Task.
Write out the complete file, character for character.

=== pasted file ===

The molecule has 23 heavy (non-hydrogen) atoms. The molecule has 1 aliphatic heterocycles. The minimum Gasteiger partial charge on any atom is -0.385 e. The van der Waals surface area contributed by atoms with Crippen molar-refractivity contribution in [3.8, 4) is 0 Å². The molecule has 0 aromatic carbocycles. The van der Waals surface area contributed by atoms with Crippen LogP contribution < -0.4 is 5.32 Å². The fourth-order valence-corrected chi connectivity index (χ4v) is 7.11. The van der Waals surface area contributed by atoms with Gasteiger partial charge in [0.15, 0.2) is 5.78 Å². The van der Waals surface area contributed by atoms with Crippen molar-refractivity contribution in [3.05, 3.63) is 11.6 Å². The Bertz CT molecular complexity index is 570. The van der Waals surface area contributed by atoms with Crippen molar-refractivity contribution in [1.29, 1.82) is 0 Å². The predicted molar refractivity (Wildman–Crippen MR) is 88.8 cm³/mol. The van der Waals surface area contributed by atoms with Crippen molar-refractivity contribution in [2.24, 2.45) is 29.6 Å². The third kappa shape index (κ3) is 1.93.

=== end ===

The molecule has 23 heavy (non-hydrogen) atoms. The molecule has 1 aliphatic heterocycles. The minimum Gasteiger partial charge on any atom is -0.385 e. The van der Waals surface area contributed by atoms with Crippen molar-refractivity contribution in [3.8, 4) is 0 Å². The molecule has 0 aromatic carbocycles. The van der Waals surface area contributed by atoms with Crippen LogP contribution < -0.4 is 5.32 Å². The fourth-order valence-corrected chi connectivity index (χ4v) is 7.11. The van der Waals surface area contributed by atoms with Gasteiger partial charge in [0.15, 0.2) is 5.78 Å². The van der Waals surface area contributed by atoms with Crippen molar-refractivity contribution in [3.05, 3.63) is 11.6 Å². The Bertz CT molecular complexity index is 570. The van der Waals surface area contributed by atoms with Crippen molar-refractivity contribution in [1.29, 1.82) is 0 Å². The predicted molar refractivity (Wildman–Crippen MR) is 88.8 cm³/mol. The van der Waals surface area contributed by atoms with Crippen molar-refractivity contribution in [2.24, 2.45) is 29.6 Å². The third kappa shape index (κ3) is 1.93.